A combination of powerhouse performers took the stage at the Myerson Symphony Center Thursday evening to play some famous showpieces. Chinese enfant terrible conductor Long Yu put the orchestra to work as he tackled Ravel’s Technicolor orchestration of Mussorgsky’s Pictures at an Exhibition. Then, Russian-born pianist Kirill Gerstein, known for his magnificent technique and explosive performances, shook the rafters with Rachmaninoff’s massive Piano Concerto No. 3.
The program opened with Chinese composer Qigang Chen’s own set of musical pictures titled Wu Xing (The Five Elements). We heard sparkling waves in the Water movement. Wood relied on wooden percussion. Fire used tone clusters to indicate flames as they arise and retreat. Earth was a series of fuzzy chords that morphed into each other. Metal clanged appropriately. Overall, it is a fascinating piece that splashes large swaths of orchestral color, like a Chinese character painted large on a wall with a mop.
Ravel was a master orchestrator, and his version of Mussorgsky’s Pictures at an Exhibition, originally for piano, is his best work in this genre.
Yu succeed in keeping the piece from getting away from him while still giving the players their heads. He also lived up to his reputation as a perfectionist, paying attention to the smallest of details (when he thought he could make a difference on the fly).
He conducted with impeccable technique, mirroring his hands only occasionally. But mostly, the left hand was busy shaping the piece. He balanced as he went along, shushing this section from time to time while encouraging others.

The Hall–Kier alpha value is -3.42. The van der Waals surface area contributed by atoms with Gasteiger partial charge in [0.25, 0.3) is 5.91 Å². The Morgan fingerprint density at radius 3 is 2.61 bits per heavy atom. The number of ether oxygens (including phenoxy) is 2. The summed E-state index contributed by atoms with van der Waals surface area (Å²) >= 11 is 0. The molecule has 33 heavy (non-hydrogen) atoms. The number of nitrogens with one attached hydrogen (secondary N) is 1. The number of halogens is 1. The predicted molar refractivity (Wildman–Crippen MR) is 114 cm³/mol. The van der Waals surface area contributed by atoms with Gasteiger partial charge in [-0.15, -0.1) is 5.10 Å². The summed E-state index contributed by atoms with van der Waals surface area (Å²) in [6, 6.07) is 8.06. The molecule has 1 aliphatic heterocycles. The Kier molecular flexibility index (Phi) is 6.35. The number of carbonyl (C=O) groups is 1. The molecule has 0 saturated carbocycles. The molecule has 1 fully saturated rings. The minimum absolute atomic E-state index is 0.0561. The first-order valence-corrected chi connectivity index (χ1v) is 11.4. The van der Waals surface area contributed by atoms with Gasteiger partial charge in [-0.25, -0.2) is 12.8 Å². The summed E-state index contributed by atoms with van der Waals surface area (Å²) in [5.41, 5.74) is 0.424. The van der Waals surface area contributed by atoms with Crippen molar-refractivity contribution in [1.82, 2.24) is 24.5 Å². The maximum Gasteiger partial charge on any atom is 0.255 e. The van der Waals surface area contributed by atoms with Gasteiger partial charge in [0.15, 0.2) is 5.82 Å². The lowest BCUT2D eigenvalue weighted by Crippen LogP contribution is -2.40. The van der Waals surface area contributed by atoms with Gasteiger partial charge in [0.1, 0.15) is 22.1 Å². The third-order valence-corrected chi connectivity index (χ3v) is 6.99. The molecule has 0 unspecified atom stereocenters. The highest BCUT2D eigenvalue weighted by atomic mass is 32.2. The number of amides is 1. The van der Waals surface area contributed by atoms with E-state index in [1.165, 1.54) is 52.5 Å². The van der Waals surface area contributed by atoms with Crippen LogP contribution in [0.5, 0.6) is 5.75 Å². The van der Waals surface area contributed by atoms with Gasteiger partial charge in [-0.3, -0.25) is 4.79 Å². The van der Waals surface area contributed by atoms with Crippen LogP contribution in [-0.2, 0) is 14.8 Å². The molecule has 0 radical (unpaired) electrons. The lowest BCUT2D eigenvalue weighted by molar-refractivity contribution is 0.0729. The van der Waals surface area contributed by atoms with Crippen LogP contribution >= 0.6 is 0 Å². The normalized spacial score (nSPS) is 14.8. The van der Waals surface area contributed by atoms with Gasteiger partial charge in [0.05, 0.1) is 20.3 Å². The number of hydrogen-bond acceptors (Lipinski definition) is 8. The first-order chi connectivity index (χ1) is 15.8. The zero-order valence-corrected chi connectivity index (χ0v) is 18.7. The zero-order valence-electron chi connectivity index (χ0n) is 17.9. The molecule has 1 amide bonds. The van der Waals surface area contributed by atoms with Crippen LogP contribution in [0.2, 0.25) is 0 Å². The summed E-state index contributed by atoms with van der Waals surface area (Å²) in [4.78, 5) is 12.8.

Sergei Rachmaninoff wrote his third piano concerto for his first tour of the United States in 1909. Quite a calling card! This transcendentally demanding concerto is a staple of young contestants at the Cliburn.
Thus, we are used to hearing perfect and pristine performances from teenagers. Gerstein’s version was something else.
Now in his 30s, the astounding pianist uses “Rach 3” as his calling card and puts his own stamp on almost every measure. As expected, he plays all the notes (no small task), but it all sounds different somehow. Maybe it is his jazz experience that allows him to color the piano part with unusual accents and more casual phrasing than normally heard. Further, he does not go for the overarching architecture. Instead, he divides it up into musical units that he strings together to make the whole. This was a completely original performance.
Much like the recorded performance of the composer himself, Gerstein attacked the concerto with abandon, willing to sacrifice a Cliburn-esque pristine performance for passion.